Light House: A Trifle

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Light House: A Trifle
LightHouseNovel.jpg
First edition
Author William Monahan
Country United States
Language English
Genre Satirical
Publisher Riverhead Books
Publication date
2000
Media type Print (Hardback & Paperback)
Pages 223 pp
ISBN 978-1-57322-158-0
OCLC 43227336
813/.6 21
LC Class PS3563.O5162 L54 2000

Light House: A Trifle, a 2000 satirical novel by American screenwriter William Monahan. Originally serialized in the Amherst literary magazine Old Crow Review from 1993 to 1995, Monahan sold Light House to Riverhead Books, a Penguin Group imprint, in 1998. Warner Bros. optioned the film rights while the novel was in manuscript and hired Monahan to write the screenplay adaptation. The novel was delayed for two years, with plans to release it alongside the upcoming film; however, the film was never produced.

In 2000, Light House: A Trifle was finally published and garnered critical acclaim: The New York Times proclaimed "Monahan's cocksure prose gallops along", and BookPage Fiction called Monahan "a worthy successor to Kingsley Amis". The story follows an artist named Tim Picasso who runs afoul of a drug lord and seeks refuge at a New England inn in the middle of a nor'easter. It is a work intentionally referential to the satirical novels of the early 19th-century British author Thomas Love Peacock, such as Headlong Hall and Nightmare Abbey.

Plot summary[edit]

The story begins with a painter named Tim Picasso who suffers critical rejection from his peers and decides to take a break in the Caribbean, where he ends up crewing on a drug smuggling sailboat. When the captain gets drunk and falls overboard, Picasso takes the boat to Florida, and meets up with Jesus Castro, the lead drug smuggler. Castro intimidates Picasso into running the drugs from Miami to Boston, however after Picasso collects the $1.5 million payment from the Irish Republican Army, he escapes by train to the New England town of Tyburn, where a winter storm is picking up force. He decides to lodge at the seaside Admiral Benbow Inn for the weekend, until he can depart for Italy.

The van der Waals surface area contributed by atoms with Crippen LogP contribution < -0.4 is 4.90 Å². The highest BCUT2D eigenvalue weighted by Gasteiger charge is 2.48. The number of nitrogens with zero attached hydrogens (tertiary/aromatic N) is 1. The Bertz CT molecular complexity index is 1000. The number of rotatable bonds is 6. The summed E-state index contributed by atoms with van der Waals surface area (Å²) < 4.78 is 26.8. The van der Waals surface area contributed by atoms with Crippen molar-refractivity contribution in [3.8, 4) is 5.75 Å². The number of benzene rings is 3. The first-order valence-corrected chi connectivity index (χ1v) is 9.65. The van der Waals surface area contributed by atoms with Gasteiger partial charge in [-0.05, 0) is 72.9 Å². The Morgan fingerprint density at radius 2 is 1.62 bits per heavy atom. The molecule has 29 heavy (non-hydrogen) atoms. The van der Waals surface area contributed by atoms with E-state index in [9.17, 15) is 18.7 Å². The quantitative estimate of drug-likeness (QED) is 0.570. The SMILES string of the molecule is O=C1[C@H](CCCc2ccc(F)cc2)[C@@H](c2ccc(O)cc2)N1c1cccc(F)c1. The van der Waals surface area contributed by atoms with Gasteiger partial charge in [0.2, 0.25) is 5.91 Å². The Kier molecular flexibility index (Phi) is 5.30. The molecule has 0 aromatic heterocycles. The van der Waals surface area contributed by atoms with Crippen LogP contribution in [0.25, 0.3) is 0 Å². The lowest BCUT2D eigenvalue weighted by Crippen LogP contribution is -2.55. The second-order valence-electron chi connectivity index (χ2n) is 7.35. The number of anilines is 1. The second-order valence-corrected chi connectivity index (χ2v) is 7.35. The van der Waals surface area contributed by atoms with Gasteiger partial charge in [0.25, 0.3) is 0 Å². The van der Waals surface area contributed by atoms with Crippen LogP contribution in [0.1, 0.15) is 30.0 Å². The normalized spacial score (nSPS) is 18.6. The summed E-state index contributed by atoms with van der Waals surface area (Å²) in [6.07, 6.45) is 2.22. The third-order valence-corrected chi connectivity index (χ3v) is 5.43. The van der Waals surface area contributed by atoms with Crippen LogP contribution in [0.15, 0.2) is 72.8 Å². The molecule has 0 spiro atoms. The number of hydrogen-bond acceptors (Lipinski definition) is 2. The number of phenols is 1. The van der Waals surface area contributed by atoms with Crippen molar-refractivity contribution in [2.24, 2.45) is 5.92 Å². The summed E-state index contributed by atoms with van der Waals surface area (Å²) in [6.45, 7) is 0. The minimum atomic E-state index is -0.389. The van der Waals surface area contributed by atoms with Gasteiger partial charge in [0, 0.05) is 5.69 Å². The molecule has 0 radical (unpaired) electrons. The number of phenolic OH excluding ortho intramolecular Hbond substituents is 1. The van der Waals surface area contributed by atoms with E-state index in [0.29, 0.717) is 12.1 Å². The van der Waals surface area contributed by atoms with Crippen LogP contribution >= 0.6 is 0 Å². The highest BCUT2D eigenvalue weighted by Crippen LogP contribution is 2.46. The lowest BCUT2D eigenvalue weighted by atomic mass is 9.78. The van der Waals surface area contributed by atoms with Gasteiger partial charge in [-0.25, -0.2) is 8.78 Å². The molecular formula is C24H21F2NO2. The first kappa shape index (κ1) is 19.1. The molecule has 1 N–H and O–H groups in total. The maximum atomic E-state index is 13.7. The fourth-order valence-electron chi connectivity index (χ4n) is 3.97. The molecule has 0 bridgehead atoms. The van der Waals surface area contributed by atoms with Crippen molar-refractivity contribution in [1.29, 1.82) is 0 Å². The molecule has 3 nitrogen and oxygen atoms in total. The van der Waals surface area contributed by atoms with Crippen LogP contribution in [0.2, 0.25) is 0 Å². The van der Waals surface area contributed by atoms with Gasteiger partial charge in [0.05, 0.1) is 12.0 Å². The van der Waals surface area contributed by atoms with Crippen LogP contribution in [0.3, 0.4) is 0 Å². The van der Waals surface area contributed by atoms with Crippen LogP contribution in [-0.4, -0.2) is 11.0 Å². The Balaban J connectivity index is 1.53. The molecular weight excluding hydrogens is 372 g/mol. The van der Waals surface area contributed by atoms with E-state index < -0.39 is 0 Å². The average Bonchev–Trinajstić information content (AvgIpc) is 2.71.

Meanwhile, Mr. Glowery, a bitter New York journalist and writer who believes that a rival author is sabotaging his literary career, arrives in Tyburn where he is to speak at a fiction workshop being held at the Admiral Benbow Inn. He is immediately tasered by one of Castro's detectives, who mistakenly confuses him for Picasso. Back at the Admiral Benbow Inn, the innkeeper, George Hawthorne, worries about Mr. Briscoe, a cross-dressing contract worker who is stranded in the abandoned lighthouse just off the coast because of the raging nor'easter, while his unhappy wife, Magdalene Hawthorne, threatens to leave him. The next morning, Mr. Glowery is stuck in a restaurant where he is being coerced by a psychotic cook to peddle his novel in order to pay off a debt he incurred during the night. When Professor Eggman, the director of the fiction workshop, comes across Mr. Glowery, he rescues him and brings him back to the inn. However, few people show up for the fiction workshop because of the storm. Hawthorne's wife returns from a spa with Picasso; Mr. Hawthorne informs her that he is trying to procure a prostitute for his new arrival, Jesus Castro, who has registered under the false name of Mr. Wassermann. Mr. Hawthorne asks Picasso if he has had sex with his wife and Picasso meekly admits to it.